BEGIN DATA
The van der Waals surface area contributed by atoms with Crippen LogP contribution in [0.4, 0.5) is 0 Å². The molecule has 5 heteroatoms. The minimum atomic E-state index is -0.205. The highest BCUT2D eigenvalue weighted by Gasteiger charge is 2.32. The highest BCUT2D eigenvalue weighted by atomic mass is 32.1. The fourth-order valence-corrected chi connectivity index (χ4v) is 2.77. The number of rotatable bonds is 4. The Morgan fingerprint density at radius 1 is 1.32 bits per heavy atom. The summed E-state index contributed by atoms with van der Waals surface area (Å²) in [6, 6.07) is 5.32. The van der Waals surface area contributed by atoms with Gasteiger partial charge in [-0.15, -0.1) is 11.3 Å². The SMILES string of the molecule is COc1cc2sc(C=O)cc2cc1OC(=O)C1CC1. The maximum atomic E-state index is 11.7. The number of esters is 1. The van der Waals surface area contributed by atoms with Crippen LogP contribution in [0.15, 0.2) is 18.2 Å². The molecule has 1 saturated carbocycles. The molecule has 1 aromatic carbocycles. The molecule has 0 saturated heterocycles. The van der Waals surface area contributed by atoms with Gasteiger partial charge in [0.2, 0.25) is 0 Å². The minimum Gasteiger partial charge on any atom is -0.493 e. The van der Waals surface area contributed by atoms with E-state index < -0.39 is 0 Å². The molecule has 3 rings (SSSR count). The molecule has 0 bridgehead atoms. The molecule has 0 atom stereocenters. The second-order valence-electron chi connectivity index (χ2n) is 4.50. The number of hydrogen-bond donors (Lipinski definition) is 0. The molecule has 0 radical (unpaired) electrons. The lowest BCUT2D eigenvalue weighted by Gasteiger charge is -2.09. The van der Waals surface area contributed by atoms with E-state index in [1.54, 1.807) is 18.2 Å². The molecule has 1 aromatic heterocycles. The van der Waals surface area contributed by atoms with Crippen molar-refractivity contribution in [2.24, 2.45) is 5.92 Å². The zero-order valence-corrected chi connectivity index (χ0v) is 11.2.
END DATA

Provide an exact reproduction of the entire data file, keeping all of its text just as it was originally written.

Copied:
The van der Waals surface area contributed by atoms with Crippen LogP contribution in [0.4, 0.5) is 0 Å². The molecule has 5 heteroatoms. The minimum atomic E-state index is -0.205. The highest BCUT2D eigenvalue weighted by Gasteiger charge is 2.32. The highest BCUT2D eigenvalue weighted by atomic mass is 32.1. The fourth-order valence-corrected chi connectivity index (χ4v) is 2.77. The number of rotatable bonds is 4. The Morgan fingerprint density at radius 1 is 1.32 bits per heavy atom. The summed E-state index contributed by atoms with van der Waals surface area (Å²) in [6, 6.07) is 5.32. The van der Waals surface area contributed by atoms with Gasteiger partial charge in [-0.15, -0.1) is 11.3 Å². The SMILES string of the molecule is COc1cc2sc(C=O)cc2cc1OC(=O)C1CC1. The maximum atomic E-state index is 11.7. The number of esters is 1. The van der Waals surface area contributed by atoms with Crippen LogP contribution in [0.15, 0.2) is 18.2 Å². The molecule has 1 saturated carbocycles. The molecule has 1 aromatic carbocycles. The molecule has 0 saturated heterocycles. The van der Waals surface area contributed by atoms with Gasteiger partial charge in [0.2, 0.25) is 0 Å². The minimum Gasteiger partial charge on any atom is -0.493 e. The van der Waals surface area contributed by atoms with E-state index < -0.39 is 0 Å². The molecule has 3 rings (SSSR count). The molecule has 0 bridgehead atoms. The molecule has 0 atom stereocenters. The second-order valence-electron chi connectivity index (χ2n) is 4.50. The number of hydrogen-bond donors (Lipinski definition) is 0. The molecule has 0 radical (unpaired) electrons. The lowest BCUT2D eigenvalue weighted by Gasteiger charge is -2.09. The van der Waals surface area contributed by atoms with E-state index in [1.54, 1.807) is 18.2 Å². The molecule has 1 aromatic heterocycles. The van der Waals surface area contributed by atoms with Crippen molar-refractivity contribution in [2.24, 2.45) is 5.92 Å². The zero-order valence-corrected chi connectivity index (χ0v) is 11.2.